Speaking on the Talking Points radio show earlier this week, de Castro was asked if her ministry was concerned about the number of fundraisers hosted by teachers across the territory, which sometimes impacts their time in the classroom.
In response, she said for the 2022/2023 school year, the Education Ministry made a concerted effort to provide all schools with much of the materials they requested in order to address the issue of inadequate teaching resources.
“Every single school has to submit requisition forms every school year — and we stepped up over the summer months and we got those requisition forms filled and every single school had supplies before the start of the school year. That was a commitment that the Ministry made because we believe that it was important to have a show of good faith towards the teachers,” de Castro revealed.
She said many teaching materials were lost in the September 2017 hurricanes that damaged schools across the territory. And she said teachers do fundraisers to replace what they’ve lost and other much-needed resources.
“I believe fundraising should be strictly limited to extra-curricular stuff. Naturally, because of resources they don’t have — understanding that they have lost a lot of them in the hurricanes and especially [that] they are now seeking to get back on track there [with fundraisers],” de Castro said.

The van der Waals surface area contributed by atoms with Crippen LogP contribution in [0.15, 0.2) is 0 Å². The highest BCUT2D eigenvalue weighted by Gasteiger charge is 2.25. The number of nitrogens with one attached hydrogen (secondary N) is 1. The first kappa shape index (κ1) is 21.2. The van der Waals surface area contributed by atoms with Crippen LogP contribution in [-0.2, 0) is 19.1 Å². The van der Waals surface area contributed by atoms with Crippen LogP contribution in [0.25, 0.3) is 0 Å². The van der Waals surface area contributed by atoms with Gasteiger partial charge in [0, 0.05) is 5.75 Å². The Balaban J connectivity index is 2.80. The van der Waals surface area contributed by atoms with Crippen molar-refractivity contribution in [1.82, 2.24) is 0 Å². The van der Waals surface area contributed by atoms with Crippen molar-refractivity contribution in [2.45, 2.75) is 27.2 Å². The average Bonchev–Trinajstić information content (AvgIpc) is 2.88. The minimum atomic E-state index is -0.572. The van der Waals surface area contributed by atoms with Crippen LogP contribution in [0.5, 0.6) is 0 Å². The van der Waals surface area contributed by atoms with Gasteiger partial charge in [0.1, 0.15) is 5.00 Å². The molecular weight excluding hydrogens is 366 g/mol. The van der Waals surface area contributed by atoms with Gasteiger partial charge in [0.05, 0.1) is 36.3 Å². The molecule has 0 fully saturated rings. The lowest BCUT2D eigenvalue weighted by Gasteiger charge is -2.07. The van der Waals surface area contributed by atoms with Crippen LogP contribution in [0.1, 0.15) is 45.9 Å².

De Castro, who is a trained educator, said she sympathises with educators and began to pay special attention to the issue of resources once she was appointed as Education Minister months ago. She said lack of resources affects the morale of teachers across the territory.
“It’s a challenging working environment and I believe there are little things we can do to show them that we understand and appreciate them. Of course there are bigger things that will take some time. But something like giving them the resources that they need…it goes a long way,” de Castro stated.
Educators have long complained about inadequate government funding which they need to provide critical teaching resources. This issue, coupled with other systemic problems, has pushed many local educators to other Caribbean countries, as well as the US and Canada.